In the finales, we faced off against the Knights of the Lab Table – with our controller – and the Midnight Cicadas. To my great surprise, we win the 1st final game with a close 169 : 146 (excluding penalties). Whoa, we had a chance.

We were only one win away from winning this competition – so close.

With the help of our alliance partner we went to win both final games 179:146 and 213:180 and went home with the Winning Alliance Captain trophy.

GO Panthers #12241


Queen Creek Tournament

We want to congratulate all participants to the FIRST Tech Challenge Regional and extend our gratitude to the game host and the smooth games.

Nov 18th, we experienced many FIRSTs at the FIRST Tech Challenge. Just a word of caution, it is always easy to brag if you are successful.
We met early in the morning around 6 a.m. to pack everything and leave for the FIRST Arizona/New Mexico Regional Qualifier. It is the first time we are at the first regional (our 1st 1st). I know that ValleyX (World Champions of 2015) are not at this competition; however, the Jaegers who advanced to the World Division Finals in 2016 and the Wolves are here. After some electrical hick-ups, the pit was set-up in no time. The games started on time (another FIRST… kind of), we received our game schedule, and except for the last game where we play against the Jaegers, the opponents seem reasonable. We play six games with only five counting towards the qualifier points. Our FIRST game started with a funny problem, we elected the blue instead of the red autonomous, ended up entirely wrong, and did not score points – this is not a first. However luckily for us, our partner and we pulled it off, and we barely win which is good in FIRST Competition Qualifiers. One win, three more potential wins (playing against Jaegers is a calculated lost. The second game is a LOST? According to the judges, we lost 38 to 42 points. However, both of our alliance robots ended in the save zone after autonomous (10 points each), and we stopped on the balance board at the end of the game, so we should have a minimum of 40 points. I asked the team captain to request a clarification of the score. The Judges missed 10 points, and we ended up winning. Another FIRST at FIRST: the games advance smoothly, and the lunch break starts 30 minutes early. All other games went smoothly. The fourth qualifier game is with the Jaegers; we had hit the high score with 181 (another FIRST with scoring that high in the first regional). In the last game where we are facing off against the Jaegers. Up to now, we were always among the top four teams, which is a nice experience for a change. After a nail-biting competition against the Jaegers, we await the scoring. We gave them a run for their money, and we should not lose too badly. After painful minutes, the score came in with 111:102 for The Paragon Panthers. We won against the Jaegers (another FIRST) and ended up as NUMBER ONE after the qualifiers and the only team that won all of their games today – thank you Jaegers. After all of this excitement, the alliance selection had surprises, our preferred partner Jaegers will choose their mentored junior team and are not available for an alliance, while we know this, out of courtesy, we asked them, and then we choose the Wolves as our alliance partner. The Jaegers are choosing their mentored team as a partner, which took their captain by surprise. After some convincing from the audience, they finally agreed. Most likely, we will face the Jaegers in the finals. The semifinals games were easy, and we reached the finals facing off against the Jaegers. We went to the “slaughterhouse”, the Jaegers released all of their furies on us and obliterated us 228:88 and another 200+:~100 score. There is no shame losing against the Jaegers. During the award ceremonies, we recevied the PTC Design Award, the 3rd place in Think Award and the finalist alliance captain award (another FIRST for us so early in the games). We ranked number seven on the advancement order list, with only three advances for this competition, which means, the probability of advancing is ZERO – so I thought. I am in for a huge surprise:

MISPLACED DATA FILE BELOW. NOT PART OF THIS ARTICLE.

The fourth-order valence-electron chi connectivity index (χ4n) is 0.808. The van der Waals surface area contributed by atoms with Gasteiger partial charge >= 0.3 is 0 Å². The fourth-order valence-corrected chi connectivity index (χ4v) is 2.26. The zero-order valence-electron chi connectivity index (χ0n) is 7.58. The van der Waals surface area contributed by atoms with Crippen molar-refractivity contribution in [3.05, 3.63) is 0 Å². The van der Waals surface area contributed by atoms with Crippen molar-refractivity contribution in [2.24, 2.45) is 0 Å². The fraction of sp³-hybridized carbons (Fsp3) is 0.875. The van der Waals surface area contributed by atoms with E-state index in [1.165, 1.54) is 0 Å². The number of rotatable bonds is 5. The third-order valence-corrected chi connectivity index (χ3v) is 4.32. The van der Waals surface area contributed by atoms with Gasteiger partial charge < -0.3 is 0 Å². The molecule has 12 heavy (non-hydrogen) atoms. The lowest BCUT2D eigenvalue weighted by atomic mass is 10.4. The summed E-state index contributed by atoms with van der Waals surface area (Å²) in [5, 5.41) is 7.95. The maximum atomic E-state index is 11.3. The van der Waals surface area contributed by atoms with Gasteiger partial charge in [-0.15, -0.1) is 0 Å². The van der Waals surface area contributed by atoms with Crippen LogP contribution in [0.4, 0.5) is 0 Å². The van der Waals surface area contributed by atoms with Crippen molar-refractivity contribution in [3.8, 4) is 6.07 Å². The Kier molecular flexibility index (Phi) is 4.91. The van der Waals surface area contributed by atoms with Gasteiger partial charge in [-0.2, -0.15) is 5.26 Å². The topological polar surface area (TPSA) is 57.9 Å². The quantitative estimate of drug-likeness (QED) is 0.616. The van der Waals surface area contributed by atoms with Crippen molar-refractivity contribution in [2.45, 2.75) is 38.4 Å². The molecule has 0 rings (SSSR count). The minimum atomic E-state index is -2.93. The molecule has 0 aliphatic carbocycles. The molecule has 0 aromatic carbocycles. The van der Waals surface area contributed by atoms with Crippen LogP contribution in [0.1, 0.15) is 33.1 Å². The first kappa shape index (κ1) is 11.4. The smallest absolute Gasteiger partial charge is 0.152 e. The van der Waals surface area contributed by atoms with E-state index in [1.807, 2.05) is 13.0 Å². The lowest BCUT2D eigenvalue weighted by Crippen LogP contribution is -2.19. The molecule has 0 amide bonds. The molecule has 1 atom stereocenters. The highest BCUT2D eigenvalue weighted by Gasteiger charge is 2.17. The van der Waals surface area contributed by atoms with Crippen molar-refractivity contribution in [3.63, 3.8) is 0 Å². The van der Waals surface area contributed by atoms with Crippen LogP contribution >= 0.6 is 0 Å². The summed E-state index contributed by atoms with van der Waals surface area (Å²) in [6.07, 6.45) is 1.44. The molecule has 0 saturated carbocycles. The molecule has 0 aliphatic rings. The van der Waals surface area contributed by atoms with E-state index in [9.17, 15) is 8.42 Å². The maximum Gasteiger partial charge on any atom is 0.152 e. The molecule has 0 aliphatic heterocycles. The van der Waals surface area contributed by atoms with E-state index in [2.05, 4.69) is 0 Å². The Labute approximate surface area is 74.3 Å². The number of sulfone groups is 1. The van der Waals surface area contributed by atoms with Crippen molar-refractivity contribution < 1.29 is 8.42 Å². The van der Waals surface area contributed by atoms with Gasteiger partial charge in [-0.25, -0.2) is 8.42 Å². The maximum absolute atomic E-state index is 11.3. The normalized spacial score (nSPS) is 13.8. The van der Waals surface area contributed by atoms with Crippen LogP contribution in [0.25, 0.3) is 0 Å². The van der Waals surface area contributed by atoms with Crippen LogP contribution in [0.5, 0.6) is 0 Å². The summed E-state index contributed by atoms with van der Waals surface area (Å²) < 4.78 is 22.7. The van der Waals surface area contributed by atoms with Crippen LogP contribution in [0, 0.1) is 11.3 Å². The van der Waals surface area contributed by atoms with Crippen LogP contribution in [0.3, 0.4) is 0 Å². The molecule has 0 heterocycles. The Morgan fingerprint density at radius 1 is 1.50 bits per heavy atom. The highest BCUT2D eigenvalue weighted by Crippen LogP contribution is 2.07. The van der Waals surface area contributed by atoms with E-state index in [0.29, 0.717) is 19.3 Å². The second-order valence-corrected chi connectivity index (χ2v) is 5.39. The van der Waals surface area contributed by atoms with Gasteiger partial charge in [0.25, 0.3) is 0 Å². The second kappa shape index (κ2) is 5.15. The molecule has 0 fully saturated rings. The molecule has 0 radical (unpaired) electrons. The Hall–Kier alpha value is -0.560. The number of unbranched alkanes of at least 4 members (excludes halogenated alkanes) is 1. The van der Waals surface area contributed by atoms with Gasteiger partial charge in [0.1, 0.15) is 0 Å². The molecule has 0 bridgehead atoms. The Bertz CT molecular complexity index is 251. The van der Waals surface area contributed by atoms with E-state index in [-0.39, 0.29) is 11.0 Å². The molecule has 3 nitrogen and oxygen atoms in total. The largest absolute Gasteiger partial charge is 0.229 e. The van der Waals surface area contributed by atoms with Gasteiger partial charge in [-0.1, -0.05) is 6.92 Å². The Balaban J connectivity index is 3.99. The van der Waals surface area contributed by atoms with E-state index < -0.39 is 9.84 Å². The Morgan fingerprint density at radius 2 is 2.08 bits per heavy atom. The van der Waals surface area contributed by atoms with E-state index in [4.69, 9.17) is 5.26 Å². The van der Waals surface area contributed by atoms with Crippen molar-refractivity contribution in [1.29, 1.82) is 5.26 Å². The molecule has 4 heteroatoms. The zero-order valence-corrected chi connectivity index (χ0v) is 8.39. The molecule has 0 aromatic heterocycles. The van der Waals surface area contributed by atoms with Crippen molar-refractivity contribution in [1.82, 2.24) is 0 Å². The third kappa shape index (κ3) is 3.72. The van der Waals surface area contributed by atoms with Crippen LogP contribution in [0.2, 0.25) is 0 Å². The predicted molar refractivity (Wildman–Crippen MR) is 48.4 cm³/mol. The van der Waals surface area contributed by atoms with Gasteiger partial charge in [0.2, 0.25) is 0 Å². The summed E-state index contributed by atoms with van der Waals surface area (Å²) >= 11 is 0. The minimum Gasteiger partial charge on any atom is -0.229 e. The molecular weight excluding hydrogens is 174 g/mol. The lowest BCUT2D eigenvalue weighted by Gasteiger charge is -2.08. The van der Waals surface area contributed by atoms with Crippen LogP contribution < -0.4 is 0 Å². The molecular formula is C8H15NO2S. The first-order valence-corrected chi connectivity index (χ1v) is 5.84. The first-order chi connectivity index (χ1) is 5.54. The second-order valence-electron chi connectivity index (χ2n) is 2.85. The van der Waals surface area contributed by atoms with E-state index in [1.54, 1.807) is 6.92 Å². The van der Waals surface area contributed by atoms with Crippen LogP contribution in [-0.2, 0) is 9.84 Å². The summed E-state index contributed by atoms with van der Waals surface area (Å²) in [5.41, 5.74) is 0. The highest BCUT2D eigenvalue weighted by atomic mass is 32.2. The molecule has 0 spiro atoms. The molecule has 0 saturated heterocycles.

• Thank you Queen Creek for hosting!

  1. 1st Inspire Award: Jaegers (pre-qualified)
  2. Winning Alliance Captain: Jaegers (pre-qualified)
  3. 2nd Inspire Award: Wolves (pre-qualified)
  4. Winning Alliance 1st pick: 1st team to advance
  5. 3rd Inspire Award: Beep Patrol (I believe), 2nd team to advance
  6. Think Award Winner: don’t remember but already advanced or pre-qualified
  7. Finalist Alliance Captain: #12241 Paragon Panthers

Another FIRST: we qualify for state at the first competition.

  • Participating at the 1st regional
  • Games started on time
  • Games run so smoothly; the lunch break starts 30 minutes early
  • multiple 150+ points games at the 1st competition (in general they range in the 40s – 60s)
  • Winning against the Jaegers – we were so lucky
  • Ranking #1 after all qualification games
  • Qualifying to State competition at the 1st competition

The finalist Alliance: alliance captain Panther Robotics #12241 and their partner The Wolves #5661